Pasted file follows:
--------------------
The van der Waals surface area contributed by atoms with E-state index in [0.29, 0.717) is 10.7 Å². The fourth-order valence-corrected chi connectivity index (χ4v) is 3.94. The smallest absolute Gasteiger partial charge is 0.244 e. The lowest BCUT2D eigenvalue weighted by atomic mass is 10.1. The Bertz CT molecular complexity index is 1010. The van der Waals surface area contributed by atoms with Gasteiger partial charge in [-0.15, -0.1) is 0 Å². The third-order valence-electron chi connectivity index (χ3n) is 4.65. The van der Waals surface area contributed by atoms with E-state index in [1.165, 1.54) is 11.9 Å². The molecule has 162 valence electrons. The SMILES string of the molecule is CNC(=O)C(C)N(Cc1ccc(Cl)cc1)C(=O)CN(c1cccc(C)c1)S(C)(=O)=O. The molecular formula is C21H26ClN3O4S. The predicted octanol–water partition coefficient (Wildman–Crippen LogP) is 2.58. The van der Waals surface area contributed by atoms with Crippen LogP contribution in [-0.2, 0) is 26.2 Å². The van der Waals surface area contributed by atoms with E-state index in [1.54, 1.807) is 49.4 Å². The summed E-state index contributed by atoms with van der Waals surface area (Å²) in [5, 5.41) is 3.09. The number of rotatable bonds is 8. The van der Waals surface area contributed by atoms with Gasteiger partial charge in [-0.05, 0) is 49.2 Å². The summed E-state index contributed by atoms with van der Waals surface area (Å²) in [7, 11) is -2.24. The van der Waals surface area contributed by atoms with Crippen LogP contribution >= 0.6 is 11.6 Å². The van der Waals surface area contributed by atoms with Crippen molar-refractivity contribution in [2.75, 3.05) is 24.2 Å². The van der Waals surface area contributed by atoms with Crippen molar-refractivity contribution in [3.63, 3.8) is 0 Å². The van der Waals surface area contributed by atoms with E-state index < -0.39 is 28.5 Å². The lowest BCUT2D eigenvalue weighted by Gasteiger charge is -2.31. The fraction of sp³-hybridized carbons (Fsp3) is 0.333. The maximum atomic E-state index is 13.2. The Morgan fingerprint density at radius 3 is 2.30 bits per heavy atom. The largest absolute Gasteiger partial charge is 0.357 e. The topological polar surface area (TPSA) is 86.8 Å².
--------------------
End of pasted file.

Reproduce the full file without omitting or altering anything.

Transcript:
The van der Waals surface area contributed by atoms with E-state index in [0.29, 0.717) is 10.7 Å². The fourth-order valence-corrected chi connectivity index (χ4v) is 3.94. The smallest absolute Gasteiger partial charge is 0.244 e. The lowest BCUT2D eigenvalue weighted by atomic mass is 10.1. The Bertz CT molecular complexity index is 1010. The van der Waals surface area contributed by atoms with Gasteiger partial charge in [-0.15, -0.1) is 0 Å². The third-order valence-electron chi connectivity index (χ3n) is 4.65. The van der Waals surface area contributed by atoms with E-state index in [1.165, 1.54) is 11.9 Å². The molecule has 162 valence electrons. The SMILES string of the molecule is CNC(=O)C(C)N(Cc1ccc(Cl)cc1)C(=O)CN(c1cccc(C)c1)S(C)(=O)=O. The molecular formula is C21H26ClN3O4S. The predicted octanol–water partition coefficient (Wildman–Crippen LogP) is 2.58. The van der Waals surface area contributed by atoms with Crippen LogP contribution in [-0.2, 0) is 26.2 Å². The van der Waals surface area contributed by atoms with E-state index in [1.54, 1.807) is 49.4 Å². The summed E-state index contributed by atoms with van der Waals surface area (Å²) in [5, 5.41) is 3.09. The number of rotatable bonds is 8. The van der Waals surface area contributed by atoms with Gasteiger partial charge in [-0.05, 0) is 49.2 Å². The summed E-state index contributed by atoms with van der Waals surface area (Å²) in [7, 11) is -2.24. The van der Waals surface area contributed by atoms with Crippen LogP contribution >= 0.6 is 11.6 Å². The van der Waals surface area contributed by atoms with Crippen molar-refractivity contribution in [2.75, 3.05) is 24.2 Å². The van der Waals surface area contributed by atoms with Crippen molar-refractivity contribution in [3.63, 3.8) is 0 Å². The van der Waals surface area contributed by atoms with E-state index < -0.39 is 28.5 Å². The lowest BCUT2D eigenvalue weighted by Gasteiger charge is -2.31. The fraction of sp³-hybridized carbons (Fsp3) is 0.333. The maximum atomic E-state index is 13.2. The Morgan fingerprint density at radius 3 is 2.30 bits per heavy atom. The largest absolute Gasteiger partial charge is 0.357 e. The topological polar surface area (TPSA) is 86.8 Å².